Jane Harrison’s Russian.

From Susannah Clapp’s LRB review (archived) of Square Haunting, by Francesca Wade:

[Jane] Harrison’s father had resisted the idea of education for women and her stepmother insisted on trying to make her more feminine: she sewed a fringe on her mackintosh. Yet in 1874 she got a scholarship to Cambridge to study Classics (three years earlier Newnham had made accommodation available to women attending its new ‘Lectures for Ladies’). Her insistence on an alternative history – punching against the Olympian pantheon, revealing evidence for matriarchal husband-free goddesses – is central to Square Haunting and a direct influence on Woolf and HD. Central, too, are the obstacles she encountered (along with some coterie idolatry): in 1888 London academics pronounced it ‘undesirable’ that ‘any teaching in University College should be conducted by a woman’. She left Cambridge saying that ‘much of our ingenuity & energy goes in cringing’.

Something else makes Harrison all-pervasive. Fascinated by Henri Bergson’s idea of time as a series of changes melting into one another and finding this represented in the imperfective aspect of the Russian language, with its implication of collective memory, she evolved a theory, simply expressed, of merging boundaries between past and present, between one person and another: ‘Each of us is a snowball growing bigger every moment, and in which all our past, and also the past out of which we sprang, all the generations behind us, is rolled up, involved.’ Square Haunting reverberates with this notion. The connections Wade finds between her subjects’ work and lives are in the main echoes and overlaps – a kind of confluence – rather than direct inheritance, debts or tussles for supremacy.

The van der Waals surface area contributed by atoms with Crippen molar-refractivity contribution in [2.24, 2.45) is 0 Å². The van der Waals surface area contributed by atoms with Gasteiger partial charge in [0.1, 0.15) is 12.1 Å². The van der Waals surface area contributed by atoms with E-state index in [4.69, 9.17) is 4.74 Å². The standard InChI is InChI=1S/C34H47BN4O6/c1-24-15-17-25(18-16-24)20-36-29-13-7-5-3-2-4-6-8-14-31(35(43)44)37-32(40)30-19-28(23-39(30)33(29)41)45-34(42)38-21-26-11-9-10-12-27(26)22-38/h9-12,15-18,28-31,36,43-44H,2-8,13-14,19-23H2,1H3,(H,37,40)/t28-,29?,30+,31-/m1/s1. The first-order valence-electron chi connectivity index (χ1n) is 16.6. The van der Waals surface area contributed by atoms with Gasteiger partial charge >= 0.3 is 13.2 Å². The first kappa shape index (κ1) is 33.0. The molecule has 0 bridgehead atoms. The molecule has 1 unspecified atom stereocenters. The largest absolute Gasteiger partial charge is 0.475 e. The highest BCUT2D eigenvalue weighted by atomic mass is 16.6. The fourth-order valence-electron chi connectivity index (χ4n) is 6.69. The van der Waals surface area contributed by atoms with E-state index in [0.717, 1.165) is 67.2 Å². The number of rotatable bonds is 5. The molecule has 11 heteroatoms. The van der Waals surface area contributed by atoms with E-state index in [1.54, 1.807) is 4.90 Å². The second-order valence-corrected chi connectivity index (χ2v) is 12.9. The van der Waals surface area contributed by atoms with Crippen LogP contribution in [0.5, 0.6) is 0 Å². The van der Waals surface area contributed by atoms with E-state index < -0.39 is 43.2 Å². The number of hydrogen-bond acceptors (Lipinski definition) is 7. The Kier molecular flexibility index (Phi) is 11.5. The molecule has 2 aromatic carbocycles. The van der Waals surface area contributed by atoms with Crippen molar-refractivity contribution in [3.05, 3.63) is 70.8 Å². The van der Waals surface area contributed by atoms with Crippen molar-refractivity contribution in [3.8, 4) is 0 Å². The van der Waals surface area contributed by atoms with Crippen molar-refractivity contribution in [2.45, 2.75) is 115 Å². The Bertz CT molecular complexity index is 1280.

Harrison knew 16 languages (11 living and five dead), and in a nifty footnote Wade comments that she ‘began teaching Russian almost as soon as she began learning it’.

Yes, of course the idea of the imperfective aspect of Russian implying collective memory is silly; so what? Many fine things spring from imaginary roots.


  1. David Eddyshaw says

    The perfective aspect implies collective forgetting.

  2. In Soviet Union, past forgets you!

  3. I like “coterie idolatry” very much.

  4. David Eddyshaw says

    It’s an interesting essay.

    I was disappointed not to be told which “five dead languages” Harrison knew, though. I mean, Latin and Greek, obviously, but then …?

    [Hebrew according to WP, which would have been my next guess. But then?]

  5. From Annabel Robinson, The Life and Work of Jane Ellen Harrison:

    Her only regret, it would seem, was that she had not devoted more time to learning languages (never mind that she could, by the end of her life, read fluently not only Greek and Latin, French and German, but also to a lesser extent Italian, Spanish, Russian, and had worked hard at acquiring a knowledge of Sanskrit, Cuneiform, Hebrew and Persian, Swedish and Icelandic).

    (One shakes one’s head at “Cuneiform”…)

  6. David Eddyshaw says

    Thanks! OK, that’s five … (at least.)

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